Joining copper to aluminum poses it challenges. Cu and Al cannot be welded easily due to the intermetallics that form when Cu alloys with Al in the weld pool. Alternatively, brazing cannot be done since melt point of aluminum is below the typical Cu-Ag braze filler metals (silver solders) used to braze copper. These issues leave “soldering” as the metal filler joining process of choice. But alone, soldering of Cu to Al has challenges. Solders, typically Sn-Ag based, cannot easily wet and adhere to aluminum without first plating the aluminum with nickel or using very aggressive chemical fluxes which themselves are incompatible with soldering to copper.

S-Bond Technologies, working with its customers has demonstrated its active solder, S-Bond 220-50, join Cu to Al in all configurations. The figures below show an example of where a copper- finned heat sink assembly was S-Bond joined into a finned aluminum package. In this assembly, the Cu-fins were individually S-Bond soldered into copper heat sink base, after which the Cu fin-base assembly was then S-Bond joined into the aluminum base at 250C. This soldering temperature well below the softening temperatures for the aluminum frame and low enough that the thermal expansion mismatch between Cu and Al did not distort the bonded assembly when cooling.

Hybrid heat sinks, combing the thermal benefits of copper with lightweight aluminum are taking advantage of the capabilities of active solder joining. For tough dissimilar materials and copper and aluminum bonding challenges, Contact us.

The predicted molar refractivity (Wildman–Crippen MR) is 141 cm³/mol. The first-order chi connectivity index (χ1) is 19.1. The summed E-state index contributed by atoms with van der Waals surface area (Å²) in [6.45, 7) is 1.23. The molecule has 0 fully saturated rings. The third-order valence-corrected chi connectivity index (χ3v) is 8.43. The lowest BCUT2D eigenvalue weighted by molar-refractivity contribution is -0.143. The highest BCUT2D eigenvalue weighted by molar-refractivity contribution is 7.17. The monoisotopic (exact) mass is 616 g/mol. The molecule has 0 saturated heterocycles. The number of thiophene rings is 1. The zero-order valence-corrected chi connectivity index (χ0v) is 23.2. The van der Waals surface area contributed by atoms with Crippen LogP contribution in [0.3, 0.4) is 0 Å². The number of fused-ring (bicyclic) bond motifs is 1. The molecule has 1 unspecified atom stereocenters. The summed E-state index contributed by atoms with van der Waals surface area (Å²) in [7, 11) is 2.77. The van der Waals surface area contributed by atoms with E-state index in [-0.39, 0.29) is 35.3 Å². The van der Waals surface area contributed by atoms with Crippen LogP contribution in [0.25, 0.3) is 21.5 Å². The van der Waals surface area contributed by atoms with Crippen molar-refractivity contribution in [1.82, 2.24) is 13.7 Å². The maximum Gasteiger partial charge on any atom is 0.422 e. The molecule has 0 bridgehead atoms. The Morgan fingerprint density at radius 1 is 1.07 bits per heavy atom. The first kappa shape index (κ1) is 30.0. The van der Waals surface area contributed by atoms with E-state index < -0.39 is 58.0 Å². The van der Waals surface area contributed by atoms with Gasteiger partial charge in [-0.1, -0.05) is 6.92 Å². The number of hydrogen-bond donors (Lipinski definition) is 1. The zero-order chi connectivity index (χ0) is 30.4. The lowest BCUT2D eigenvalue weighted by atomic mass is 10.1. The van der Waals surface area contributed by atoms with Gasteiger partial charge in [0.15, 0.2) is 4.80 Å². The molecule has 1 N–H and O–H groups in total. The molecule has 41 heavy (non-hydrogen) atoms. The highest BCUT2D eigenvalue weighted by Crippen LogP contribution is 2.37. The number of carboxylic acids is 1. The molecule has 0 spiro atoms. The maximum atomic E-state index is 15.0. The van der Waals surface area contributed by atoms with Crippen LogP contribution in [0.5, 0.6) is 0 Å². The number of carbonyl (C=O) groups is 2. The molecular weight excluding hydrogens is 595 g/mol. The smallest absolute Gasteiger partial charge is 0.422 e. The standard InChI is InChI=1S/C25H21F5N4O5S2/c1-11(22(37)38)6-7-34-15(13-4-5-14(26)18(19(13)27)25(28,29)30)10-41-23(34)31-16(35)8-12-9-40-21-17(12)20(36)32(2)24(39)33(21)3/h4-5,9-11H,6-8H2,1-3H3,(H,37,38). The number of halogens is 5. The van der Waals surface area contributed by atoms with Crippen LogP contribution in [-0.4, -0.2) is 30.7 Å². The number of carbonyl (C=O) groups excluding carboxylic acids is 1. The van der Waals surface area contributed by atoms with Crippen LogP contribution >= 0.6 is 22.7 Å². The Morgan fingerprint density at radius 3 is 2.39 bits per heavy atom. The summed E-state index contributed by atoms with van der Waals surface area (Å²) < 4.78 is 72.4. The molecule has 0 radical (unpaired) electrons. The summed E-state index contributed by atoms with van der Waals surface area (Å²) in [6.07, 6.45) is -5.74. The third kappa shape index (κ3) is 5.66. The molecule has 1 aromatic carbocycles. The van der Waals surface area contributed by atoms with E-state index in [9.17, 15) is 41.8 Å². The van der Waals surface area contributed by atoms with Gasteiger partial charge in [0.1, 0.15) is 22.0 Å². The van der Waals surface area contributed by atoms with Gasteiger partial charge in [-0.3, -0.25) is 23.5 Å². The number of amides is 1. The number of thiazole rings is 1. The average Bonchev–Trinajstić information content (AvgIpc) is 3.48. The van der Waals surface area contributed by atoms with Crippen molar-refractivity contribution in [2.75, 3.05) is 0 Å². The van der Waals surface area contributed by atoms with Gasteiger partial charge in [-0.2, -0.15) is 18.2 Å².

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S-Bond Helping Recycle Water on International Space Station (ISS)

International Space StationCarrying water to the space station is a real challenge and cost, hence recycling water is critical. Waste water, sweat and other ISS water is constantly recycled in a complex system that evaporates and condenses clean water for reuse. For more information on the space station recycling system see the following link: Water Recovery System.

Read more about S-Bond Helping Recycle Water on International Space Station (ISS)

Accounting for Material Thermal Expansion and Torsional, Tensile Strength

S-Bond material joining applications enable engineers to use multiple materials, such as materials and ceramics, in a variety of applications. However, just because aluminum and steel can be joined, as one example, does not mean that the joining process cannot introduce deformations or other issues.

Thermal Expansion Concerns in Bonding